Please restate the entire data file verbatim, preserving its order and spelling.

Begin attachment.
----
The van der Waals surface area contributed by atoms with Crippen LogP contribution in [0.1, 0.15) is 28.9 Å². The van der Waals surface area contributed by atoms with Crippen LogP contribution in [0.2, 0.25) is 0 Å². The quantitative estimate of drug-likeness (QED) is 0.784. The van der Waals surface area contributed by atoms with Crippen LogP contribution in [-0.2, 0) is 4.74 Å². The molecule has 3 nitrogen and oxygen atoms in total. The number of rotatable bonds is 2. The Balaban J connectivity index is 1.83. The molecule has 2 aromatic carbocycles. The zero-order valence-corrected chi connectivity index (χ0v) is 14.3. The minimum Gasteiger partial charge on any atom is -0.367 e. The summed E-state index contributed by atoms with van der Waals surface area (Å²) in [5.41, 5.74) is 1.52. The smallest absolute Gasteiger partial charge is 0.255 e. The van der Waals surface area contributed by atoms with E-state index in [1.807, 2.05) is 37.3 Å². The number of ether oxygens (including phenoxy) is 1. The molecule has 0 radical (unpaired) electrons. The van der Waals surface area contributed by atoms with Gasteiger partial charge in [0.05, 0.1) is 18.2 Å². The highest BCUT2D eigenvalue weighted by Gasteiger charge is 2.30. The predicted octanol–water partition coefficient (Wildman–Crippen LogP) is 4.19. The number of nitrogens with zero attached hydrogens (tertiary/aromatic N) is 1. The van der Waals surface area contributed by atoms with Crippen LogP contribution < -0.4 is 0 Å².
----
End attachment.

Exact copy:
The van der Waals surface area contributed by atoms with Crippen LogP contribution in [0.1, 0.15) is 28.9 Å². The van der Waals surface area contributed by atoms with Crippen LogP contribution in [0.2, 0.25) is 0 Å². The quantitative estimate of drug-likeness (QED) is 0.784. The van der Waals surface area contributed by atoms with Crippen LogP contribution in [-0.2, 0) is 4.74 Å². The molecule has 3 nitrogen and oxygen atoms in total. The number of rotatable bonds is 2. The Balaban J connectivity index is 1.83. The molecule has 2 aromatic carbocycles. The zero-order valence-corrected chi connectivity index (χ0v) is 14.3. The minimum Gasteiger partial charge on any atom is -0.367 e. The summed E-state index contributed by atoms with van der Waals surface area (Å²) in [5.41, 5.74) is 1.52. The smallest absolute Gasteiger partial charge is 0.255 e. The van der Waals surface area contributed by atoms with E-state index in [1.807, 2.05) is 37.3 Å². The number of ether oxygens (including phenoxy) is 1. The molecule has 0 radical (unpaired) electrons. The van der Waals surface area contributed by atoms with Gasteiger partial charge in [0.05, 0.1) is 18.2 Å². The highest BCUT2D eigenvalue weighted by Gasteiger charge is 2.30. The predicted octanol–water partition coefficient (Wildman–Crippen LogP) is 4.19. The number of nitrogens with zero attached hydrogens (tertiary/aromatic N) is 1. The van der Waals surface area contributed by atoms with Crippen LogP contribution < -0.4 is 0 Å².